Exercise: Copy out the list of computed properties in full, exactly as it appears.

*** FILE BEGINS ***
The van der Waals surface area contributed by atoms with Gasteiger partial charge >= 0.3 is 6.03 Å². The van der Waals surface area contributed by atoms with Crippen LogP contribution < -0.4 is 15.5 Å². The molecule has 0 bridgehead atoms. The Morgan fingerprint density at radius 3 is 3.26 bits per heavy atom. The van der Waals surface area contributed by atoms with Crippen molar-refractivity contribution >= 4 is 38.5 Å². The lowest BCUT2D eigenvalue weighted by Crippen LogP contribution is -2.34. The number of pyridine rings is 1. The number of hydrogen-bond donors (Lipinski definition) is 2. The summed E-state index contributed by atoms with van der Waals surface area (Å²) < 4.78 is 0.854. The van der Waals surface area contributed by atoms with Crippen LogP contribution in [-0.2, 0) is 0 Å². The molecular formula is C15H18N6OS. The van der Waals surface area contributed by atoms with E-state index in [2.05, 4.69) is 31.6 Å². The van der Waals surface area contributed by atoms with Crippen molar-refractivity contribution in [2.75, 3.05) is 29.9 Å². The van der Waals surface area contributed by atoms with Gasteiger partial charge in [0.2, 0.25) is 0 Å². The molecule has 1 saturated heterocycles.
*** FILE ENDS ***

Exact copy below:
The van der Waals surface area contributed by atoms with Gasteiger partial charge >= 0.3 is 6.03 Å². The van der Waals surface area contributed by atoms with Crippen LogP contribution < -0.4 is 15.5 Å². The molecule has 0 bridgehead atoms. The Morgan fingerprint density at radius 3 is 3.26 bits per heavy atom. The van der Waals surface area contributed by atoms with Crippen molar-refractivity contribution >= 4 is 38.5 Å². The lowest BCUT2D eigenvalue weighted by Crippen LogP contribution is -2.34. The number of pyridine rings is 1. The number of hydrogen-bond donors (Lipinski definition) is 2. The summed E-state index contributed by atoms with van der Waals surface area (Å²) < 4.78 is 0.854. The van der Waals surface area contributed by atoms with Crippen LogP contribution in [-0.2, 0) is 0 Å². The molecular formula is C15H18N6OS. The van der Waals surface area contributed by atoms with E-state index in [2.05, 4.69) is 31.6 Å². The van der Waals surface area contributed by atoms with Crippen molar-refractivity contribution in [2.75, 3.05) is 29.9 Å². The van der Waals surface area contributed by atoms with Gasteiger partial charge in [0.2, 0.25) is 0 Å². The molecule has 1 saturated heterocycles.